The shine of the wearables is really wearing itself out, with tired ole designs reiterating themselves on almost every electronic show. In such a redundant scope, the Blocks’ modular smartwatch stands out like a breath of fresh air – with its open-source credential that alludes to collective functionality. In other words, the smartwatch can be customized in accordance to the user’s multifaceted requirement; as aptly showcased by the early prototype and mock-up versions at CES 2015.
In tune with the modular design, the Blocks’ smartwatch will come with its range of variant hardware modules, like cameras, fitness trackers, health monitoring components, GPS and so on. These sensor modules are designed like watch links – which can be chosen by the user, and then snapped together to form a complete yet customized watch set. And, this is where the open-source ambit comes into play – with third-party developers creating and even retailing many such module ‘blocks’, all within the scope of the Blocks ecosystem.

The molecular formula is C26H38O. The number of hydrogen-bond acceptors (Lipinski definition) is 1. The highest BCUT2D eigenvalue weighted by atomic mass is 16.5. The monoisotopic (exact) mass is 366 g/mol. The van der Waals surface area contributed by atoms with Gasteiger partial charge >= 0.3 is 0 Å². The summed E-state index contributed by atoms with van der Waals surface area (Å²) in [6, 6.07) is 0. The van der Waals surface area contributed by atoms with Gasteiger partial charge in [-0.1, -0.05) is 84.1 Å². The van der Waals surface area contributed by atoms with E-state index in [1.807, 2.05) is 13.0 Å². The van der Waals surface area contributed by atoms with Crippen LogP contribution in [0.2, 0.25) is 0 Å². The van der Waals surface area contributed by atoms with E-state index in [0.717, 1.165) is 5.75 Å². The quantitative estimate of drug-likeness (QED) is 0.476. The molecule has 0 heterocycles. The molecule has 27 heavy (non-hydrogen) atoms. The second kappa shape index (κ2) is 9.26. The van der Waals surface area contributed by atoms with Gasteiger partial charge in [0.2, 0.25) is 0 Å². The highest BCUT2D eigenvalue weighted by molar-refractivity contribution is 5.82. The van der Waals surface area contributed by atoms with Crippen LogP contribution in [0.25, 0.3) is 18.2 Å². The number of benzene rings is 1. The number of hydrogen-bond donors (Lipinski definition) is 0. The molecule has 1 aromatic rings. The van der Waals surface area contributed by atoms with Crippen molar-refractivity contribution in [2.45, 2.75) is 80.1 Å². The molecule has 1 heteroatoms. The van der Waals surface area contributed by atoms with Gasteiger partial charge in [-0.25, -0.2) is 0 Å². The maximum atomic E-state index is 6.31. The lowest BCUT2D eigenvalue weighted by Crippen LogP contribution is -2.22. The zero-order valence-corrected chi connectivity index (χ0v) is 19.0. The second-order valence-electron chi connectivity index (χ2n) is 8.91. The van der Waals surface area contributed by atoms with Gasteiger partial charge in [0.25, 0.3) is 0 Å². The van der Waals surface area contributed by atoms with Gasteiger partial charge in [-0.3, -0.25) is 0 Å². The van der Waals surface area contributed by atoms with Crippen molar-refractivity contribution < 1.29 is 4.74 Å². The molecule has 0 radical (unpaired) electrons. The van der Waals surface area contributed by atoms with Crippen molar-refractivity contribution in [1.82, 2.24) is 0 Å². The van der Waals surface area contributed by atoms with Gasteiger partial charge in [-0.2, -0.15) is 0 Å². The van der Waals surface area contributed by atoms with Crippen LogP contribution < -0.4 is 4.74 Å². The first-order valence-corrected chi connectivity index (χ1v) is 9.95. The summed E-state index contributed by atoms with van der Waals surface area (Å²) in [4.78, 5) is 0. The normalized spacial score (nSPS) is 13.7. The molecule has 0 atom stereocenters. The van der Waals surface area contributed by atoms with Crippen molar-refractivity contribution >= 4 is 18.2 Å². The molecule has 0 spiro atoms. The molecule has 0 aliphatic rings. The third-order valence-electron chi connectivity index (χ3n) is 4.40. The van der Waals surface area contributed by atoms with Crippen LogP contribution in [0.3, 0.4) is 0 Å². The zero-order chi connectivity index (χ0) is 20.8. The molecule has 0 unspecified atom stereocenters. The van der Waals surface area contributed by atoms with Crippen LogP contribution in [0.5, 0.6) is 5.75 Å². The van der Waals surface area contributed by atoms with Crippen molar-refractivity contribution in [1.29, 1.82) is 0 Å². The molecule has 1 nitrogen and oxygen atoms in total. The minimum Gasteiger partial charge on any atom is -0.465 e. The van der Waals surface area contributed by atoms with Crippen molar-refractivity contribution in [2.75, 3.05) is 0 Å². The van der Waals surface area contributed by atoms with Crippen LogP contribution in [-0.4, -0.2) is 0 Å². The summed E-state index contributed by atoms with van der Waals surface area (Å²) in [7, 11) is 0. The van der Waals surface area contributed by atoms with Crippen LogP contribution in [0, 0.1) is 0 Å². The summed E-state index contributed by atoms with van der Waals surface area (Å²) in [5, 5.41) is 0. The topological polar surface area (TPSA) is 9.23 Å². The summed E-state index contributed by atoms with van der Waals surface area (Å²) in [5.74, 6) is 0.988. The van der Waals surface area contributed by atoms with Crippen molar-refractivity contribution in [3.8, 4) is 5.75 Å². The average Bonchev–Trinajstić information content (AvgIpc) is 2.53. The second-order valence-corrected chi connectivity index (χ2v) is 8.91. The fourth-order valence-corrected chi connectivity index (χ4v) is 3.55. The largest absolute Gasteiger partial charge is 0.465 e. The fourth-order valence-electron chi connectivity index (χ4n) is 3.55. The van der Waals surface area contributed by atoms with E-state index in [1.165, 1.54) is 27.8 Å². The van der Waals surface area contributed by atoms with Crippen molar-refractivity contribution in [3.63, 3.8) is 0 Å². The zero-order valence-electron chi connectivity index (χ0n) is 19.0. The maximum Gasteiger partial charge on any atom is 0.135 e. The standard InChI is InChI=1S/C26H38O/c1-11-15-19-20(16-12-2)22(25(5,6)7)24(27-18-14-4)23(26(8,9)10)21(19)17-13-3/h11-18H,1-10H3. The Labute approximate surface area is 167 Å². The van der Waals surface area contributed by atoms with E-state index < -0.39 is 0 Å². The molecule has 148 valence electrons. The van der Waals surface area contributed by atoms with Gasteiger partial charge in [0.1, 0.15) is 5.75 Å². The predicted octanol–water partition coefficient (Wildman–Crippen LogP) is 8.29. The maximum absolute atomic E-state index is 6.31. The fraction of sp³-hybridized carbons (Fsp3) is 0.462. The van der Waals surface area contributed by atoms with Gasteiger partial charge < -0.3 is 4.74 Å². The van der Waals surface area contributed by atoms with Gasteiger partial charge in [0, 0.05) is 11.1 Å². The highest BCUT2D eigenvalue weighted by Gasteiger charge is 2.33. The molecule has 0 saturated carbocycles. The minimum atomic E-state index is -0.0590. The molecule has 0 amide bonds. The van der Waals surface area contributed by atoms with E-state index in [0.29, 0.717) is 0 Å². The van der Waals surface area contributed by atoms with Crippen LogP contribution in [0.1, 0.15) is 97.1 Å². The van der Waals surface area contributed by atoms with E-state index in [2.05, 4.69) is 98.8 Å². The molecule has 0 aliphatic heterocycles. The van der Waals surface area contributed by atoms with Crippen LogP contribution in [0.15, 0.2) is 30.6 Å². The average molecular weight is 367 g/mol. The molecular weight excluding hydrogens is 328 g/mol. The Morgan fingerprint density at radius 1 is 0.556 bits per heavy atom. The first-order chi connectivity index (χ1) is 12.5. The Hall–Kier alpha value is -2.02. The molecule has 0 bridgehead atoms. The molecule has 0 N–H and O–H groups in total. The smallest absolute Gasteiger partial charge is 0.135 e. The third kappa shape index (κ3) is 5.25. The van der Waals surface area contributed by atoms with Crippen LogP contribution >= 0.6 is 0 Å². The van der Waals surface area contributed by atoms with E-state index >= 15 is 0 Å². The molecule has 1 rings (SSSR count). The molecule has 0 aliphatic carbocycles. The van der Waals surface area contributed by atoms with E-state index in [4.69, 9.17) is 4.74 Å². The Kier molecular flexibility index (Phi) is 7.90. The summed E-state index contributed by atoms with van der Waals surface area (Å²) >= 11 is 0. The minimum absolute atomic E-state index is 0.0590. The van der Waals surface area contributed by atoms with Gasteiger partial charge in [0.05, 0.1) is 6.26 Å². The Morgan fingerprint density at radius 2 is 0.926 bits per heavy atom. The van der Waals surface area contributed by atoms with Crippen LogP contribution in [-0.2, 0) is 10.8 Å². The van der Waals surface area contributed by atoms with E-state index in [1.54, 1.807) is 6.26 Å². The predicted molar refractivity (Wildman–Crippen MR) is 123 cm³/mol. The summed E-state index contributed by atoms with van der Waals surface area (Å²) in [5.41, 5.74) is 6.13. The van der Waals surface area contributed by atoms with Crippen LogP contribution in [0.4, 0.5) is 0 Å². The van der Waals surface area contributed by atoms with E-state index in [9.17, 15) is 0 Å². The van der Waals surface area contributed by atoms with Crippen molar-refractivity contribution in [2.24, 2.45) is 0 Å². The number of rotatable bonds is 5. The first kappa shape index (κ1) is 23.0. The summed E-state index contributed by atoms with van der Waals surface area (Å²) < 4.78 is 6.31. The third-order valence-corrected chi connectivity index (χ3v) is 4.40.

Now, beyond the various self-contained systems, the core processing power of the Blocks’ modular smartwatch is expected to be fueled by an Intel component and an Android operating system (with Windows compatibility); accompanied by the device’s exhibit an e-ink or LCD display configuration.
As for the commercial side of affairs, the design had already made its debut in Intel’s Make It Wearable challenge, held in late-2014. And now, the designers are looking forth to a Kickstarter campaign – which would probably launch the final product at the end of this year. This is complemented by the encouraging news that many developers have already signed up for creating unique modules, while the Blocks’ team is working hard to further streamline the ergonomic layout of the ‘collective-inspired’ product.
The base module might cost around $150 (£100), and extra modules will have retail prices ranging from $20 to $40 (£13 to £26).